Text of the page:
TORT LAW AND THE FEDERAL TORT CLAIMS ACT
a. The newspapers today are filled with examples of interesting tort law cases. It
is through tort law that our society attempts to resolve conflicts between those whose
actions injure others and those who have suffered the injuries. Consider the following
recent examples. In one case, the headline reads, "Family files suit over blunder in lung
operation." That case involved a patient who was to have a cancerous right lung
removed. The right lung was removed, but the problem was that the cancer was in the
left lung. Thus, the doctors removed the wrong lung, taking out the healthy organ and
leaving the patient with the cancerous lung. After the surgery, the doctors told the
patient that the lung they removed was found to be cancer-free after all; what they did
not tell him was that the cancer had been in the other lung all along.
b. In another example, the headline read, "Man jokes after foot amputated by
mistake." That same hospital made the news again when, several days later, the
following article appeared: "Second error at Florida hospital causes 77-year-old man's
death." This time, a respiratory technician disconnected the wrong patient from a
c. Another example: ,000 went to the parents of a child following the birth of
a healthy infant. It is not that the tubal ligation failed (the patient had requested that it
be performed in conjunction with her delivery of her previous child). What the doctors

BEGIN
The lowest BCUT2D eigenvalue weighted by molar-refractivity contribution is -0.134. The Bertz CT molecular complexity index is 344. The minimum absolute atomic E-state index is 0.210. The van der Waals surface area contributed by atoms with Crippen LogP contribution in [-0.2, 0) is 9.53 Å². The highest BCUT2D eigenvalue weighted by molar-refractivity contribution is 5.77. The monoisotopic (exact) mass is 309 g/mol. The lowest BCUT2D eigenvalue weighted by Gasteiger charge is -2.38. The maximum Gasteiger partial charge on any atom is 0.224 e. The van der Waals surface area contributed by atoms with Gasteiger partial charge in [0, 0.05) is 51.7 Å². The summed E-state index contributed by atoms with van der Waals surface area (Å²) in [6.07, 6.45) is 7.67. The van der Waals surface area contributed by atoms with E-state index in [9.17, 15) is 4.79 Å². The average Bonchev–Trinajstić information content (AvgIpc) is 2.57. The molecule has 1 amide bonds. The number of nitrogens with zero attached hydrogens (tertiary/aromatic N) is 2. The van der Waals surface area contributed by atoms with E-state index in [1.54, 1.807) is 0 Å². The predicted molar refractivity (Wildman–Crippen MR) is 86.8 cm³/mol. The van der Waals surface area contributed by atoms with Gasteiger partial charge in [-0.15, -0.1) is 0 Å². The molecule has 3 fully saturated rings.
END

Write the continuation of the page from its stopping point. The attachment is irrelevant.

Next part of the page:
forgot to tell the patient was that they hadn't performed the procedure at all (In Re
Medical Review Panel on Behalf of Laurent, 657 So.2d 713 La. App. 1995).
d. Here is one that appeared in a local newspaper a few years ago. A patient
"entered the Balboa Naval Hospital in Long Beach, Calif., for an appendectomy. For
months after the surgery, she continued to feel the same symptoms of appendicitis.
Eventually she went to the emergency room of a civilian hospital. Doctors there told her
that she still had her appendix, but that she was missing an ovary and her fallopian
e. In an unusual twist, after an automobile accident, the patient, a Jehovah's
Witness, refused blood transfusions at the hospital. As a result of her refusal, the
patient suffered permanent disability. The issue for the appellate court was whether the
defendant (who was admittedly responsible for the accident) should be held responsible
for the injuries the patient sustained as a result of refusing medical treatment. If not,
would this be an intervening cause that breaks the chain of causation? The court held
that the patient had no duty to undergo treatment contrary to her religious beliefs,
thereby making the defendant responsible for all of the patient's injuries Williams v.
Bright, 1995 WL 619381 N.Y. Sup.).